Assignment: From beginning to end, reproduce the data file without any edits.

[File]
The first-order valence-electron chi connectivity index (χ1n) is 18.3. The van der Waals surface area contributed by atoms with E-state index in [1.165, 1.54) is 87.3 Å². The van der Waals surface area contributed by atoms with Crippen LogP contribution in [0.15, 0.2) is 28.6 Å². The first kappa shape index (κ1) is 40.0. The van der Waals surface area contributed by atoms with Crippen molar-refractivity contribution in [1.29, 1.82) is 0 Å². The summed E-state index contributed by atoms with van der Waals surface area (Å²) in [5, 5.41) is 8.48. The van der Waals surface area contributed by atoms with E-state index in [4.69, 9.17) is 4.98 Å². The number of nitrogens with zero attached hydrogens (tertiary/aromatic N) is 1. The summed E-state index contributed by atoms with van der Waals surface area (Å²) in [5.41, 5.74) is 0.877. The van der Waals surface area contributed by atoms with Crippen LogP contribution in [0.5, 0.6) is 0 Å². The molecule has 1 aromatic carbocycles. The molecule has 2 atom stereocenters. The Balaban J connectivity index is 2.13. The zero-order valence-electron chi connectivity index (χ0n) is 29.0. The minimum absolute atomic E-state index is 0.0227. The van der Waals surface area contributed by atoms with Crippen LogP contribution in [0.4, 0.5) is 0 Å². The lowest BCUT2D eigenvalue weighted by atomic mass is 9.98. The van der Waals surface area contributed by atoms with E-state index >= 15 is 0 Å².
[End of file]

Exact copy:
The first-order valence-electron chi connectivity index (χ1n) is 18.3. The van der Waals surface area contributed by atoms with E-state index in [1.165, 1.54) is 87.3 Å². The van der Waals surface area contributed by atoms with Crippen LogP contribution in [0.15, 0.2) is 28.6 Å². The first kappa shape index (κ1) is 40.0. The van der Waals surface area contributed by atoms with Crippen molar-refractivity contribution in [1.29, 1.82) is 0 Å². The summed E-state index contributed by atoms with van der Waals surface area (Å²) in [5, 5.41) is 8.48. The van der Waals surface area contributed by atoms with E-state index in [4.69, 9.17) is 4.98 Å². The number of nitrogens with zero attached hydrogens (tertiary/aromatic N) is 1. The summed E-state index contributed by atoms with van der Waals surface area (Å²) in [5.41, 5.74) is 0.877. The van der Waals surface area contributed by atoms with Crippen LogP contribution in [0.5, 0.6) is 0 Å². The molecule has 1 aromatic carbocycles. The molecule has 2 atom stereocenters. The Balaban J connectivity index is 2.13. The zero-order valence-electron chi connectivity index (χ0n) is 29.0. The minimum absolute atomic E-state index is 0.0227. The van der Waals surface area contributed by atoms with Crippen LogP contribution in [0.4, 0.5) is 0 Å². The lowest BCUT2D eigenvalue weighted by atomic mass is 9.98. The van der Waals surface area contributed by atoms with E-state index >= 15 is 0 Å².